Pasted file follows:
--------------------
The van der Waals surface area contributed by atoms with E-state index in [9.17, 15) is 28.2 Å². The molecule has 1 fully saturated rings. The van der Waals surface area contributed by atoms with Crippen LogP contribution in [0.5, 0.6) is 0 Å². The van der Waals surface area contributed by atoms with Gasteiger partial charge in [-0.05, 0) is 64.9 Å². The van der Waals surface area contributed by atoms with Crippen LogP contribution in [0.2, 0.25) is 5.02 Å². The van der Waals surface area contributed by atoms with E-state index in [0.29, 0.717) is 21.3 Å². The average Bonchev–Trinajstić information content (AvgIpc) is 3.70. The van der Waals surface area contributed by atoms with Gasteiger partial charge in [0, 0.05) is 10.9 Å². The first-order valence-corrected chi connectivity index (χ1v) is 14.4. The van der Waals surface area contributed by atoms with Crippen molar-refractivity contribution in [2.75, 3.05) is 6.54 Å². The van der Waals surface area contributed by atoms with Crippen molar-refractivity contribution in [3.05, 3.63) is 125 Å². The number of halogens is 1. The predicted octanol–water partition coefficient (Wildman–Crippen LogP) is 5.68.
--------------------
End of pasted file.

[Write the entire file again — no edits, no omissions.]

The van der Waals surface area contributed by atoms with E-state index in [9.17, 15) is 28.2 Å². The molecule has 1 fully saturated rings. The van der Waals surface area contributed by atoms with Crippen LogP contribution in [0.5, 0.6) is 0 Å². The van der Waals surface area contributed by atoms with Gasteiger partial charge in [-0.05, 0) is 64.9 Å². The van der Waals surface area contributed by atoms with Crippen LogP contribution in [0.2, 0.25) is 5.02 Å². The van der Waals surface area contributed by atoms with E-state index in [0.29, 0.717) is 21.3 Å². The average Bonchev–Trinajstić information content (AvgIpc) is 3.70. The van der Waals surface area contributed by atoms with Gasteiger partial charge in [0, 0.05) is 10.9 Å². The first-order valence-corrected chi connectivity index (χ1v) is 14.4. The van der Waals surface area contributed by atoms with Crippen molar-refractivity contribution in [2.75, 3.05) is 6.54 Å². The van der Waals surface area contributed by atoms with Crippen molar-refractivity contribution in [3.05, 3.63) is 125 Å². The number of halogens is 1. The predicted octanol–water partition coefficient (Wildman–Crippen LogP) is 5.68.